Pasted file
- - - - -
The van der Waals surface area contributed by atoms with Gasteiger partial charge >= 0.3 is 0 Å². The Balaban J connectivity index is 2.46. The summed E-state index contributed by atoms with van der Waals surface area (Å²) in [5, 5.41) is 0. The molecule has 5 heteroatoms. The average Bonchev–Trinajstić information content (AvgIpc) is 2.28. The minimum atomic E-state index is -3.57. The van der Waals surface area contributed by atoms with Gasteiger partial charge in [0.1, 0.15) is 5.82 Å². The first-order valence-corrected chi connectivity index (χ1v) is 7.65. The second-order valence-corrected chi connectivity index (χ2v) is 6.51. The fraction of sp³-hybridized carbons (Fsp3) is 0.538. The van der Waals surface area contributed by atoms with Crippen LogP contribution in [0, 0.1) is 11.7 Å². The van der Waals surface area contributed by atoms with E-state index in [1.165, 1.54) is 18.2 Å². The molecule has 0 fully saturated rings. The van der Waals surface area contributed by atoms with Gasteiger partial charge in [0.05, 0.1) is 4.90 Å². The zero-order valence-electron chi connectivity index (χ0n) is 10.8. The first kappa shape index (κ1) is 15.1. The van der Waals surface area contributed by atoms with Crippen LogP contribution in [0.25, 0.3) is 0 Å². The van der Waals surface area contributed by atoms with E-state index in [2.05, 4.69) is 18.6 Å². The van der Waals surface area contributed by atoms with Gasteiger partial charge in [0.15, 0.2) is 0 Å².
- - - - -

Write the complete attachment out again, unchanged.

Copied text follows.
The van der Waals surface area contributed by atoms with Gasteiger partial charge >= 0.3 is 0 Å². The Balaban J connectivity index is 2.46. The summed E-state index contributed by atoms with van der Waals surface area (Å²) in [5, 5.41) is 0. The molecule has 5 heteroatoms. The average Bonchev–Trinajstić information content (AvgIpc) is 2.28. The minimum atomic E-state index is -3.57. The van der Waals surface area contributed by atoms with Gasteiger partial charge in [0.1, 0.15) is 5.82 Å². The first-order valence-corrected chi connectivity index (χ1v) is 7.65. The second-order valence-corrected chi connectivity index (χ2v) is 6.51. The fraction of sp³-hybridized carbons (Fsp3) is 0.538. The van der Waals surface area contributed by atoms with Crippen LogP contribution in [0, 0.1) is 11.7 Å². The van der Waals surface area contributed by atoms with E-state index in [1.165, 1.54) is 18.2 Å². The molecule has 0 fully saturated rings. The van der Waals surface area contributed by atoms with Gasteiger partial charge in [0.05, 0.1) is 4.90 Å². The zero-order valence-electron chi connectivity index (χ0n) is 10.8. The first kappa shape index (κ1) is 15.1. The van der Waals surface area contributed by atoms with Crippen LogP contribution in [0.25, 0.3) is 0 Å². The van der Waals surface area contributed by atoms with E-state index in [2.05, 4.69) is 18.6 Å². The van der Waals surface area contributed by atoms with Gasteiger partial charge in [0.15, 0.2) is 0 Å².